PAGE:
Too true. Undeniably, this was the frightening scene on Friday, which heated the discussion about what’s next for the Kingdom of Spain, with even some Greek bouzouki music on the background.
But. Analysts at Sabadell Bolsa reminded the markets of a few facts, probably compelled by the amount of fog gathered during the last days over the state of the Spanish finances and its economic prospects. Although acknowledging that domestic imbalances are a direct threat to the country’s stand before the investing community and that any recovery will only come about after a long and hard effort, Sabadell experts said the pessimistic discourse was unfounded.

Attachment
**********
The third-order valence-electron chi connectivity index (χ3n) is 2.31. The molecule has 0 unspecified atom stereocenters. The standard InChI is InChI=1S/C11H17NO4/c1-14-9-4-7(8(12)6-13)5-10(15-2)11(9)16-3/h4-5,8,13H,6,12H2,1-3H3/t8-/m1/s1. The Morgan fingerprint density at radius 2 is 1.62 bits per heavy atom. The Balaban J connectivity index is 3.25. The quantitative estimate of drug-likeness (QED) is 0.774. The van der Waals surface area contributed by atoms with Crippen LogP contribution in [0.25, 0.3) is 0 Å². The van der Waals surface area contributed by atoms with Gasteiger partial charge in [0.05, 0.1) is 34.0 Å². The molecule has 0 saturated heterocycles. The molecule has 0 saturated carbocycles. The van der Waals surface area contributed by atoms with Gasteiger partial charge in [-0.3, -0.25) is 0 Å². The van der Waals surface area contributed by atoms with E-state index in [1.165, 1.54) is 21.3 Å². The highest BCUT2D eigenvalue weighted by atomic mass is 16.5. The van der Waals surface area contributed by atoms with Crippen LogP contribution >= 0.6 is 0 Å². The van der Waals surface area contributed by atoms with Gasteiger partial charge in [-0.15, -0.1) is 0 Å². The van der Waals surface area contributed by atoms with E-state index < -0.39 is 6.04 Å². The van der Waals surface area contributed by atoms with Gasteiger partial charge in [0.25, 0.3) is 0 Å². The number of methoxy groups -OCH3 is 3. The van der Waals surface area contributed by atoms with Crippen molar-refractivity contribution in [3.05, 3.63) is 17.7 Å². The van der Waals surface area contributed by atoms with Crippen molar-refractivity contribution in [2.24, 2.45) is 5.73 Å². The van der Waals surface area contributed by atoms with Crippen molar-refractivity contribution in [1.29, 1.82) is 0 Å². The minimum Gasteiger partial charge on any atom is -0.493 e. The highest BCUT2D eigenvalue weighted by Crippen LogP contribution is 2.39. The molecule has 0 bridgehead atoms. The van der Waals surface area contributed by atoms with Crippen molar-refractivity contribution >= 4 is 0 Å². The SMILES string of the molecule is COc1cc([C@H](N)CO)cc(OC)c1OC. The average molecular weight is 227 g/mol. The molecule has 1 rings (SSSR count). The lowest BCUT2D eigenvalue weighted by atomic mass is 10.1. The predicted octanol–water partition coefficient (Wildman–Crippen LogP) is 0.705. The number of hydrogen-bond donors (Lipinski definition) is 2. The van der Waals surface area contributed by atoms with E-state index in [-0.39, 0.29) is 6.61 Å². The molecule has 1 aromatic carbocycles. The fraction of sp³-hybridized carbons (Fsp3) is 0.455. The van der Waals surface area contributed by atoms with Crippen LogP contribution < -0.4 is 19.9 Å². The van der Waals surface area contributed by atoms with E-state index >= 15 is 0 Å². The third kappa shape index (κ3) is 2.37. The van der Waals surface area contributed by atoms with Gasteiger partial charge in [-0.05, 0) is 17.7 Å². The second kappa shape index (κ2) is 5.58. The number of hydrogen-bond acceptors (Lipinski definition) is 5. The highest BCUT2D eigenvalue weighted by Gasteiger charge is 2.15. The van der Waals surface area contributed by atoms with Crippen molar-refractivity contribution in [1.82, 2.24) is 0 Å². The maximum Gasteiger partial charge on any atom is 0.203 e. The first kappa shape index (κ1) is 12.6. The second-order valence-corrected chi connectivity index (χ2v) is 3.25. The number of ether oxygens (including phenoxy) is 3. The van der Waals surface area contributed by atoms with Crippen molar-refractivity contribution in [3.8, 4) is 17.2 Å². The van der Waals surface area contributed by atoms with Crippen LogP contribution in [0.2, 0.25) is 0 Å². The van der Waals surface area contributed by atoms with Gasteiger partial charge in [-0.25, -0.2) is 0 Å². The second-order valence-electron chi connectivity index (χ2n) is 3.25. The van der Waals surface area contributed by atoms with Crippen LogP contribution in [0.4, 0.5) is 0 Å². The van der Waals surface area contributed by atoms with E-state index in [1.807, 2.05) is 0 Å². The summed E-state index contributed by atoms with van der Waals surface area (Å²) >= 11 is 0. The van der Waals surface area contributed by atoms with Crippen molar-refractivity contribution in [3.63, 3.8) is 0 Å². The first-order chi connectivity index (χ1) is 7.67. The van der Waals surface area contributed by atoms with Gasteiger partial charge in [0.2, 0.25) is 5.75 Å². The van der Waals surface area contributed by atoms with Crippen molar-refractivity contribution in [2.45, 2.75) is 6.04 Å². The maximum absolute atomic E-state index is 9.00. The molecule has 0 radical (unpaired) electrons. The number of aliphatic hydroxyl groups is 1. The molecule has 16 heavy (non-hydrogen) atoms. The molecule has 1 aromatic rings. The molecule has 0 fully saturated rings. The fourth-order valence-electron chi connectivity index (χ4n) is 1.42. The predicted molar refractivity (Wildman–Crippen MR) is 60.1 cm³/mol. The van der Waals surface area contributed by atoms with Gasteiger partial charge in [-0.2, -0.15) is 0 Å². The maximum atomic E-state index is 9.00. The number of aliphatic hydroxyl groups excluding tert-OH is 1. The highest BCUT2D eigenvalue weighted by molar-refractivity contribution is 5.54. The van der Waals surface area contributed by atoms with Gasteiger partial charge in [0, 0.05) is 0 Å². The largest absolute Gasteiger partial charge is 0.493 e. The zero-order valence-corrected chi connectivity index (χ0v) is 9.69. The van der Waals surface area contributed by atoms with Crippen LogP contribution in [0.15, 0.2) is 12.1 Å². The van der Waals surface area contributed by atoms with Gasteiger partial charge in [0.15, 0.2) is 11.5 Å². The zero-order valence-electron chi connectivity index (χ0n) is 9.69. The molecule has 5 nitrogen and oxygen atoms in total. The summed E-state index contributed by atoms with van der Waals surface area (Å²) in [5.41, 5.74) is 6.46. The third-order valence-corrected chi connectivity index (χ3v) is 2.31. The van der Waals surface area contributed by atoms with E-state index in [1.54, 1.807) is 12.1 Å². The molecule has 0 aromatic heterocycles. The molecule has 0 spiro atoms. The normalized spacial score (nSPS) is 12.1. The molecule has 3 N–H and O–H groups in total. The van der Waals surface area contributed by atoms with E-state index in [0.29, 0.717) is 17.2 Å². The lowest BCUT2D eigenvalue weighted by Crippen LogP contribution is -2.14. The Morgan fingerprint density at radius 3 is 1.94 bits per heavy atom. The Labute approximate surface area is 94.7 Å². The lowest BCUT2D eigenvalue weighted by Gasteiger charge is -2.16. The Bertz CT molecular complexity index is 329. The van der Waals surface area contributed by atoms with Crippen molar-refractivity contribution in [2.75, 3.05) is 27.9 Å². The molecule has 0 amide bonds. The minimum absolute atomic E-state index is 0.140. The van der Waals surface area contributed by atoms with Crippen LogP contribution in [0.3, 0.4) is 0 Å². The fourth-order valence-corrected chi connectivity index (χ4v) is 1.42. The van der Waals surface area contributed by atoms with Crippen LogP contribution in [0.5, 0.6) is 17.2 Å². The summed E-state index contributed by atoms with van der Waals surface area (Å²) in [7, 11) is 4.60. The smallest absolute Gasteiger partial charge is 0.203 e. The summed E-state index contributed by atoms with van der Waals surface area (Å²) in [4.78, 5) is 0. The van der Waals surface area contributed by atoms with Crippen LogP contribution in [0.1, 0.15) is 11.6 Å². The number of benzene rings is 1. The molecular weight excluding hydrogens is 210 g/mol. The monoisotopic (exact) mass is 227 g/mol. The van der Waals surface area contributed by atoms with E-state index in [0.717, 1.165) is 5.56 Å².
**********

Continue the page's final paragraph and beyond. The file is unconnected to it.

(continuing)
“The increase in risk premium spread and yields could make it impossible for the Spanish State to attract sufficient investment and, consequently, would cause the nation to have to be bailed out. In April, Spain faces €24 billion in maturities.
“Yet, the Spanish Treasury has already sold €98 billion, which represent 53pc of all planned issuance for 2012. In addition, April will be the month in which VAT is collected. Spain could wait until after summer to issue debt again.
“Debt per GDP ratio in Spain is one of the lowest in Europe, 68.5% in 2012, and the Treasury could endure high yields for months without further worsening of its public balance sheet.”